Mar 2, 2020

Planetary Exploration Science Technology Office

This blog post originated in the 2018 Science Mission Directorate Science and Technology Report.


Planetary Exploration Science Technology Office (PESTO)


A new office has been created to manage the development of scientific instruments, space vehicle technologies, and mission support technologies needed for future planetary science missions.

Image of Jupiter's moon Europa
The search for life in the solar system includes studying the interfaces between water and rock—thought to be in abundance under the icy mantel of Jupiter’s moon Europa. PESTO is developing technologies to traverse through the deep ice covering this ocean world, as well as instruments to assess habitability and to detect biomarkers. (Image credit: NASA/JPL-Caltech/SETI Institute)

Planetary Science missions span the solar system and encompass the harshest known environments. From the scorching, caustic surface of Venus to the frigid cold-traps on the Moon, advanced technologies are needed to orbit, land, and explore all planetary bodies to seek answers to the fundamental science questions that guide NASA exploration: How did our solar system form and evolve? Is there life beyond Earth? And what are the hazards to life on Earth?

New capabilities are required to enable exciting planetary science missions across a very broad set of destinations. The 2011 Decadal Survey Visions and Voyages recommended that PSD set aside 6 – 8% of its budget each year to develop technologies needed for these future missions. Per the decadal survey, these technologies should encompass science instruments, technologies needed for solar system access and in situ exploration, and core supporting technologies such as trajectory analysis and autonomy. In addition, a Planetary Science Technology Review Panel (July 2011) recommended a similar budget and that a technology program director should be named and given responsibility for achieving these goals, with a supporting office.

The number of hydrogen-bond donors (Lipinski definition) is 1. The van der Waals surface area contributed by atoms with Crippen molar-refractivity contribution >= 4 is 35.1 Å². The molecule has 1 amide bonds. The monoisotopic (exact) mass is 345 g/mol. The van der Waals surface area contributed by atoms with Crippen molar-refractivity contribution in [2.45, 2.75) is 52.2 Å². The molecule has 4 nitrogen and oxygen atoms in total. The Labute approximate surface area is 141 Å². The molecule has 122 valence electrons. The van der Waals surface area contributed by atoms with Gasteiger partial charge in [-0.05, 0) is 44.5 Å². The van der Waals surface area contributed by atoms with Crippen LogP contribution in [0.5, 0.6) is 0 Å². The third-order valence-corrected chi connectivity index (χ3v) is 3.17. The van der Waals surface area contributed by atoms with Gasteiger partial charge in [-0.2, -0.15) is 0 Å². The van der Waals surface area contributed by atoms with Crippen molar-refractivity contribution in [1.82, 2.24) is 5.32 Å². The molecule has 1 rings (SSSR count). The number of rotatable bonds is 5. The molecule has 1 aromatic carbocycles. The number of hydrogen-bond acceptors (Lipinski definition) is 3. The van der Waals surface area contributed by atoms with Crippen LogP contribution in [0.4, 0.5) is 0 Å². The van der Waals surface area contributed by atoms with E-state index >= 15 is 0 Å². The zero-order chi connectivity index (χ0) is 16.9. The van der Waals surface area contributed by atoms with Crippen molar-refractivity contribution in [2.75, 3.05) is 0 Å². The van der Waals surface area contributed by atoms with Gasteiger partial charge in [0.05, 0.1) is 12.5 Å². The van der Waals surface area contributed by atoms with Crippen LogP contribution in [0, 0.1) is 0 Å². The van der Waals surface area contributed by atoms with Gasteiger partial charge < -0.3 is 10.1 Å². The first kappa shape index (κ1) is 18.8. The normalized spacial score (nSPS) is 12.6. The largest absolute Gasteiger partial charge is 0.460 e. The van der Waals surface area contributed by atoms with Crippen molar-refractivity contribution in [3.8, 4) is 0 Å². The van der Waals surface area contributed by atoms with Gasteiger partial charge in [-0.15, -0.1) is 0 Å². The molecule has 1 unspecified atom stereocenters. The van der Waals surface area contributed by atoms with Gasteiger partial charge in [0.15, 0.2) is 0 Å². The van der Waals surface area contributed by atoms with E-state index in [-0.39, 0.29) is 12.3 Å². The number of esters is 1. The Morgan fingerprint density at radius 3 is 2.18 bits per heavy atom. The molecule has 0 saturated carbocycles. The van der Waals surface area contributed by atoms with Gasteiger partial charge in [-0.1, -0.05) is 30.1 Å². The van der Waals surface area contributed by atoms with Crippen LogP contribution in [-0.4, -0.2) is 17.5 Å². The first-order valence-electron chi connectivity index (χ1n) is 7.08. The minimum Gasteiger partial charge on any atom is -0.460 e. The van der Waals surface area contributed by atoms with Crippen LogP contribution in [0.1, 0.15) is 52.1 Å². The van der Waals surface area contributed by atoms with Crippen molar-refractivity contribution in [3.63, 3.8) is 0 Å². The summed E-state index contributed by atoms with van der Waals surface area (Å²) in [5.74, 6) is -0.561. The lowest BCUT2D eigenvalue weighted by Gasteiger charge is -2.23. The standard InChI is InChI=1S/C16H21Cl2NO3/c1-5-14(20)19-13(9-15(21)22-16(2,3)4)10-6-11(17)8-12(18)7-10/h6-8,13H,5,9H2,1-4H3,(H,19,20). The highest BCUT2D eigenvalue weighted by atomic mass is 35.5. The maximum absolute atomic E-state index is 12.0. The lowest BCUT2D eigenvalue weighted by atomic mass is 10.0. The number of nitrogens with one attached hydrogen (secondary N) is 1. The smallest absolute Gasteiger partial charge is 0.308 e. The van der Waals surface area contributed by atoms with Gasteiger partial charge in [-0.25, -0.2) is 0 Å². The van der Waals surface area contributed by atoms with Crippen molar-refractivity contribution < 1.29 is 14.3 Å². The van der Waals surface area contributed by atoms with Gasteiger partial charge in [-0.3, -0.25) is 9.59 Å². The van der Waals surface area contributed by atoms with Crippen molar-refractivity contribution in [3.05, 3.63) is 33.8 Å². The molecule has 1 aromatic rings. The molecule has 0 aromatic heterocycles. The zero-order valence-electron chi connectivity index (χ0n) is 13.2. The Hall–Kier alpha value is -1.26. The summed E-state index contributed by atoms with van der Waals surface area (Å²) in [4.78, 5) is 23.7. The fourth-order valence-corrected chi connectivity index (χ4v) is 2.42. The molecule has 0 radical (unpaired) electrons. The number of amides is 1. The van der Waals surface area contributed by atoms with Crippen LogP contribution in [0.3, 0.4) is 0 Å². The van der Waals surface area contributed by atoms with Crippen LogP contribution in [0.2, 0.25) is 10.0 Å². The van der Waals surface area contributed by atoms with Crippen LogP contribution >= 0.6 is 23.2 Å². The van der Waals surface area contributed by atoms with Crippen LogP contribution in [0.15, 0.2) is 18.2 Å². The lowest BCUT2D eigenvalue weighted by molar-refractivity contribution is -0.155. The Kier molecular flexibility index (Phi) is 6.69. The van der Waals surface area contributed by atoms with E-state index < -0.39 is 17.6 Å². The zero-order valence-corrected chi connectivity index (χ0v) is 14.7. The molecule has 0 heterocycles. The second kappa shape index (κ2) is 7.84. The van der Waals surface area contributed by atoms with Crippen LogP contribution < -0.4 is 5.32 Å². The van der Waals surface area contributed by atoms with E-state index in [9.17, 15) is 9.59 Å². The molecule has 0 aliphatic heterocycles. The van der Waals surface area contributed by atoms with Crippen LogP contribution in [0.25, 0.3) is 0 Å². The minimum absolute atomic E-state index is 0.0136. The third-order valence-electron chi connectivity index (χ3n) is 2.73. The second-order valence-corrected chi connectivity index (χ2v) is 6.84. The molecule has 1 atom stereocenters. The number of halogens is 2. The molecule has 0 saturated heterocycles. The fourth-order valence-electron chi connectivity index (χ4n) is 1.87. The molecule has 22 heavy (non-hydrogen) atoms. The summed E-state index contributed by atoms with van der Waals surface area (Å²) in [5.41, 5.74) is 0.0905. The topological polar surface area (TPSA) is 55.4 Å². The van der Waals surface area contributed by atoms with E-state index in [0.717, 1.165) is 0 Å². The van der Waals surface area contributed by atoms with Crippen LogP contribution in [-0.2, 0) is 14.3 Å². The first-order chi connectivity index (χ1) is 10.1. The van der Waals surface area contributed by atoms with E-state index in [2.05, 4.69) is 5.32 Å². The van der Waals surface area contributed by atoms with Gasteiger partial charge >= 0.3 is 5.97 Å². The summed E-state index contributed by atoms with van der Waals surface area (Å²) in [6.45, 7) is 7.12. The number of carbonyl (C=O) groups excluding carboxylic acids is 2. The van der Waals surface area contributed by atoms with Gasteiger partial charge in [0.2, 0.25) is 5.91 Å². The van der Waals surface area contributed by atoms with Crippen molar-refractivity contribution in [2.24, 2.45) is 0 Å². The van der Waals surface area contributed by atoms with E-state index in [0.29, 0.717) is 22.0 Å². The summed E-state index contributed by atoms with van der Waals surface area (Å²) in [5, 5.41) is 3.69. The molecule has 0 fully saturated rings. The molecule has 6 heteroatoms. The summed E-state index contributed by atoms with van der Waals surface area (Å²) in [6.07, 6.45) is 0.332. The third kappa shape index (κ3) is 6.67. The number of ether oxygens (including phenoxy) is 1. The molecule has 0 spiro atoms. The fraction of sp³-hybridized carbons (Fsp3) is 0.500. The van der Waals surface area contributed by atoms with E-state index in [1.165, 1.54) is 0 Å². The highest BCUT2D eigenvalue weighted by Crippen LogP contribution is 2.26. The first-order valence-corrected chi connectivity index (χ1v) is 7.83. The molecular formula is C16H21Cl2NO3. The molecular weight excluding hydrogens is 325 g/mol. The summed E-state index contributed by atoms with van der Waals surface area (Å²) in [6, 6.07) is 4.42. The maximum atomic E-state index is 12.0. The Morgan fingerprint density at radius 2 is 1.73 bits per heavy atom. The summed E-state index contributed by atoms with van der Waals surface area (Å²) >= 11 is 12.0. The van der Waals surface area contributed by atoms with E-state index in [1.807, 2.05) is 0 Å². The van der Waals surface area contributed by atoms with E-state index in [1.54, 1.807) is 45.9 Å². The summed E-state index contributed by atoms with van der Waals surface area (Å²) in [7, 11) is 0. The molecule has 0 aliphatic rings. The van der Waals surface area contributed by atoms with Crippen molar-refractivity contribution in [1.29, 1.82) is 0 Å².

Accordingly, in 2017 PSD chartered the Planetary Exploration Science Technology Office (PESTO) to manage non-nuclear planetary technology investments that are not yet specific to a mission in development. The PESTO office acts as an agent of NASA Headquarters and is managed and supported by staff at the Glenn Research Center with support from other institutions as appropriate. The key functions of the PESTO office are outlined on the following page.

Artist depiction of cubesat
PESTO develops technologies like the Miniature Neutron Spectrometer(Mini-NS)—a neutron detector funded by PSD’s PICASSO program that will flyon the Lunar Polar Hydrogen Mapper (LunaH-Map) pictured above. The6-unit LunaH-Map CubeSat will produce the most detailed map todate of the Moon’s water deposits.


Annually, PESTO recommends a technology strategy to PSD to establish technology investment priorities, define project goals and requirements, and define a schedule and approach to achieve them. PESTO conducts in-depth assessments and establishes design reference missions as needed to determine technology goals and measure technology benefits and relevance. PESTO has created a roadmap to develop the recommended technologies, quantifying technical goals and scoping cost and schedule.


PESTO has established a management structure to manage technology elements under its purview. This management function includes writing solicitations, running panels, and recommending selections; monitoring technical work and tracking financials; synthesizing tasks to create system-level benefits; and recommending new work. PESTO coordinates with existing programs that are managing mission-specific technology development, where projects, budgets, and requirements are established outside of PESTO to support a flight mission.

Artist concept of exploration vehicle on the surface of Venus
PESTO is developing technologies for future exploration of the surface of Venus such as this robust radio transmitter chip being developed by Debbie Senesky at Stanford University. (Image credit: Geoff Landis/NASA GRC and Mina Rais-Zadeh


PESTO tracks investments in relevant work being done throughout the Agency, provides technical need statements to other organizations to help influence external investments as appropriate, and maintains awareness of relevant work in industry and academia and other government agencies.

Exciting new science discoveries of the future require investments in more capable technologies now—particularly in technologies that operate in extreme environments. - Dr. Lori Glaze, PSD Director


The goal of all technology development within PSD is to infuse new technologies into flight missions. PESTO fosters technology infusion by providing communication opportunities between technology developers and mission engineers, mission planners, and other stakeholders. PESTO is employing “infusion mentors” to bring people with flight experience together with technology developers sooner rather than later. In addition, PESTO is collecting and archiving technology infusion data to better understand obstacles and to make recommendations to improve PSD’s technology programs.

For more information, visit the PESTO website


Planetary Science Division (PSD)